DISCONTINUED- AM-CONN-600-CLADD Connemara and Amethyst 3-Drop Claddagh Toggle PendantAM-CONN-600-CLADD
Real Amethyst gemstones with Connemara Marble drops move gently from the Claddagh toggle ring on a silver snake chain. Comes gift box with the history of Connemara Marble and meaning of the Celtic knot.
History of Connemara Marble
Beloved by the Irish people for centuries, Connemara Marble dates back some 600 million years to the pre-Cambrian era. Steeped in myth and mystery and found only in the twelve Connemara mountains in the West of Ireland, this rich mossy green marble has long been considered one of Ireland’s greatest national treasures.
Stone defines Ireland’s sacred spaces, and it is in the permanence of stone that fragments of the Irish past are recorded. Even before the Celts arrived in Ireland, Neolithic (New Stone Age) peoples were skilled in stonework. Over the ages, Irish artisans have celebrated their history and faith, both Pagan and Christian, by working Connemara Marble into artwork ranging from great monuments to small adornments.
This famous Irish marble shows twisted and interlocking bands of serpentine in varying shades of green, sepia, cream and grey interrupted by veins of crystalline calcite and dolomite and was a treasured commodity used in trade by the inhabitants of prehistoric Ireland.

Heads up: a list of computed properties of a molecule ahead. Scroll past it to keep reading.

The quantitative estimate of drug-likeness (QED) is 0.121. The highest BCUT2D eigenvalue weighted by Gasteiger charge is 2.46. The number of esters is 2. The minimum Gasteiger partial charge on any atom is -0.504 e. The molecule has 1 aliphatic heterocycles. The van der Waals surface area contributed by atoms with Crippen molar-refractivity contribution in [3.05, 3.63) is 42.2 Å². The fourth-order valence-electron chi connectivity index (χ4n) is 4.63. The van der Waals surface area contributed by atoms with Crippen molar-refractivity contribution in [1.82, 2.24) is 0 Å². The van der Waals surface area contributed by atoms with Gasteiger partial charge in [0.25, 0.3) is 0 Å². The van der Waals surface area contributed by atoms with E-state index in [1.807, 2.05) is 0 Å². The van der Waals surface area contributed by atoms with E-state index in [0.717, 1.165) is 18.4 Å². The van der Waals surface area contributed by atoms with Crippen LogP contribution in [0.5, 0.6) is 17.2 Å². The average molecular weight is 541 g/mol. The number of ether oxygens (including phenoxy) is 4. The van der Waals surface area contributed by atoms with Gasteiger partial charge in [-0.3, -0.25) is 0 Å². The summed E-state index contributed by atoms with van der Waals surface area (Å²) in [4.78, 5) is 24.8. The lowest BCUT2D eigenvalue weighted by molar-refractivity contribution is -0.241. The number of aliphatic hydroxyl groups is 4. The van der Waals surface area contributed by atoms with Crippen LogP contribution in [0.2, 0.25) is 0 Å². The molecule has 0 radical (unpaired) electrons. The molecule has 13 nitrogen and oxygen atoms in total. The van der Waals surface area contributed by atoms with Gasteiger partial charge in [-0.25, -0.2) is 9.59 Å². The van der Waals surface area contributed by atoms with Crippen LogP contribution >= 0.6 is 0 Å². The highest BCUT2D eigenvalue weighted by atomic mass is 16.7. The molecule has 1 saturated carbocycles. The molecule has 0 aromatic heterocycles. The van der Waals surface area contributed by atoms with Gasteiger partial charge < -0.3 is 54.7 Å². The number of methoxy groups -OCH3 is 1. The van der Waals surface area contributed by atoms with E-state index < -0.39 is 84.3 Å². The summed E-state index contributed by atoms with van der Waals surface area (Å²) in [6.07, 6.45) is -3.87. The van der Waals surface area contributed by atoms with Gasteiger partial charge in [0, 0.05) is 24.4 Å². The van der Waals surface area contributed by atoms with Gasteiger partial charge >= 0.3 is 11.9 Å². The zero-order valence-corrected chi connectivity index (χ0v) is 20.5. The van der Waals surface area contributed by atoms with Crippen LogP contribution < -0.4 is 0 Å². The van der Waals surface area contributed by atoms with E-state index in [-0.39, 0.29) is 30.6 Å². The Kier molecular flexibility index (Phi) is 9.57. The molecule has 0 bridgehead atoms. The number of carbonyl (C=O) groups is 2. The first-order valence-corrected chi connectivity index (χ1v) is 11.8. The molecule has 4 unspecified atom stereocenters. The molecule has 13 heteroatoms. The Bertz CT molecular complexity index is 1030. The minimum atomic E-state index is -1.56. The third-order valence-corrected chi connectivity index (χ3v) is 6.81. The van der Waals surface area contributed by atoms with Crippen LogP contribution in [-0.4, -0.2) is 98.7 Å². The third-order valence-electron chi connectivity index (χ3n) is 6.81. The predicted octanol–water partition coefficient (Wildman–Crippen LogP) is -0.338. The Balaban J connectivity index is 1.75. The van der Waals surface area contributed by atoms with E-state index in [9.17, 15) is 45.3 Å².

Held close, the Ancients believed Connemara Marble brings the wearer serenity, restfulness and deep peace.
Story of the Claddagh
The story of the Claddagh begins in the early 16th century in the village of Claddagh on the west coast of Ireland with a man named Richard Joyce. Soon to be wed, Joyce and his fishing boat capsized off the coast of Ireland, he was rescued by Spanish pirates and promptly sold into slavery. Forced to leave behind Ireland and the woman he loved, Richard was taken to a faraway country and sold to a goldsmith who taught him the craft of jewelry goldsmithing. Meanwhile his beloved, broken hearted and not knowing what happened Richard or if she would ever see him again, waited patiently for his return. Years passed.
The details of Richard’s escape from slavery some eight years later are unclear but upon his return to the village of Claddagh he found his beloved still waiting for him and overjoyed with his return. Richard immediately set to crafting a unique ring fashioned of three symbols: The Hands signifying Friendship, Crown – Loyalty, and Heart - Love.
Although the village of Claddagh no longer exists, the Claddagh continues to be Ireland’s most beloved symbol of enduring love.
The Ancients believed Amethyst to be the “Stone of Spirituality” increasing nobility, spiritual awareness and strength. It aids in healing, renewal, and deep peacefulness.